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This is going to sound so stupid but...


99 replies to this topic

#51 JinksNewton

Posted 14 January 2019 - 08:34 PM

View PostBeancat, on 14 January 2019 - 08:25 PM, said:

I did not know this about the narrow pelvis. But now I think about it, yes we do have narrow pelvis’ compared to other mammals
It's also why our babies come out relatively undeveloped (both in brain and body)  compared to.lots of other mammal young, if they got bigger we simply couldn't give birth to them. It's a design flaw that we got in exchange for big brains and being able to run away, i guess.

#52 Future-self

Posted 14 January 2019 - 08:35 PM

View PostSilverstreak, on 14 January 2019 - 08:30 PM, said:

I do like the idea of a pouch. Or laying an egg that DH can sit on and hatch as I have a nap.
Team Hatching for sure.

It’s just absurd though isn’t it, we grow someone else . Bizarro.

And then I think about the lengthy online modules and workbooks and training you go through for work until you’re signed off to be responsible for task x,y,x. like inputting important data into Software program B.
And yet they hand you a helpless human and say ”off you go, raise’em”.

#53 Mollyksy

Posted 14 January 2019 - 08:45 PM

Lol Future self! I remember being off with the fairies on endone and marvelling that not only did they expect me to look after this tiny vulnerable thing but they were encouraging me to do it high!

#54 Ozquoll

Posted 14 January 2019 - 09:23 PM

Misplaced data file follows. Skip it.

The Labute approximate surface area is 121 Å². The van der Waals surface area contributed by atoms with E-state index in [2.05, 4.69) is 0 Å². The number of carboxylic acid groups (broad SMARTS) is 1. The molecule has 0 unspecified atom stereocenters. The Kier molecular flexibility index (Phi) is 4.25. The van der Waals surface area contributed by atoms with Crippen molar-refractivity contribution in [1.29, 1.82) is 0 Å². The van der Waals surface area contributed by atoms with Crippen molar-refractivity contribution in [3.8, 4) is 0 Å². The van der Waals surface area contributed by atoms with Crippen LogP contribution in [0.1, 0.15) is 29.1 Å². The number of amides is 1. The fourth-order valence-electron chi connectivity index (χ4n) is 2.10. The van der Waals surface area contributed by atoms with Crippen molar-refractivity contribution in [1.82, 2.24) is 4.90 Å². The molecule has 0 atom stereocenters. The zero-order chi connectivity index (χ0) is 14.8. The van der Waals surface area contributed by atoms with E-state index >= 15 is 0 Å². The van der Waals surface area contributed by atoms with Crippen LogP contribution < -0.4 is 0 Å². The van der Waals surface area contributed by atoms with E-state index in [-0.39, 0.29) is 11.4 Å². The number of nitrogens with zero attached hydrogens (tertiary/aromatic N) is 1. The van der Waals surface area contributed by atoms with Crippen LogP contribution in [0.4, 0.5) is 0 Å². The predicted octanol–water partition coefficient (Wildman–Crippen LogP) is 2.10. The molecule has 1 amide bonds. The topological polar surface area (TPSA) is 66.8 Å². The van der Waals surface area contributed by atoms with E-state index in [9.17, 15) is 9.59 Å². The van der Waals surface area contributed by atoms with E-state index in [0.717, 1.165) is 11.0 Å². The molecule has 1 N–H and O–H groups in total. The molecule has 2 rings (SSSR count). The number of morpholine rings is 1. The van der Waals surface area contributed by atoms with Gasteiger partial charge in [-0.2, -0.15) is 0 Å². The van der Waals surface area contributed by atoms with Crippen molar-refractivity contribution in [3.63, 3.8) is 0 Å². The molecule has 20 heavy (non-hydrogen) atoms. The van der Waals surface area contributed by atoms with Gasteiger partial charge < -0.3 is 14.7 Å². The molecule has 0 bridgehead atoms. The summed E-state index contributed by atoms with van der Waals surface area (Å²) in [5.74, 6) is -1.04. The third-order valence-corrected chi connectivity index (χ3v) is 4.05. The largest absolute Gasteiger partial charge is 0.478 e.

This thread is great 👍
I remember how I felt kind of like an impostor the first time I said “My son”. It took a bit of getting used to!
When my son arrived, after a precipitous labour (less than two hours - despite the midwife telling me it’d be hours and hours before anything happened - ha!) I simply couldn’t believe how small he was - I just kept on saying “Shouldn’t he be bigger?!” 😂.
He was in fact a very healthy 3.4kg, but as I’d put on a LOT of weight during pregnancy, I must have been deluding myself that it mostly consisted of baby! 😄

#55 YumChaTheSecond

Posted 14 January 2019 - 09:31 PM

I've jut informed DP that kids sound good, but he'll have to birth them. Sorted.

#56 Freddie'sMum

Posted 14 January 2019 - 09:54 PM

This was later down the track but when I went back to work and we just had DD#1, she was going to daycare. I went to collect her one day and there was a newsletter from the daycare starting "Dear Parents ..." and it struck me like a ton of bricks "hey, we're the parents now".

It's been many years later and I am still waiting for someone much more responsible and mature to step in and take over the "parenting" role.  I can't even keep a goldfish alive and they let ME walk out of the hospital with 2 x babies ??  Had they lost their minds ?

#57 born.a.girl

Posted 15 January 2019 - 07:49 AM

View PostFuture-self, on 14 January 2019 - 08:35 PM, said:

Team Hatching for sure.

It’s just absurd though isn’t it, we grow someone else . Bizarro.

And then I think about the lengthy online modules and workbooks and training you go through for work until you’re signed off to be responsible for task x,y,x. like inputting important data into Software program B.
And yet they hand you a helpless human and say ”off you go, raise’em”.


That was one of mine too, and I'm sure it's common.

We focus so much on the baby, having a family, getting pregnant, being pregnant.   I remember at one stage thinking 'holy hell, this is actually going to turn into a completely independent adult that I've made'.  

Sounds stupid writing it down.

#58 born.a.girl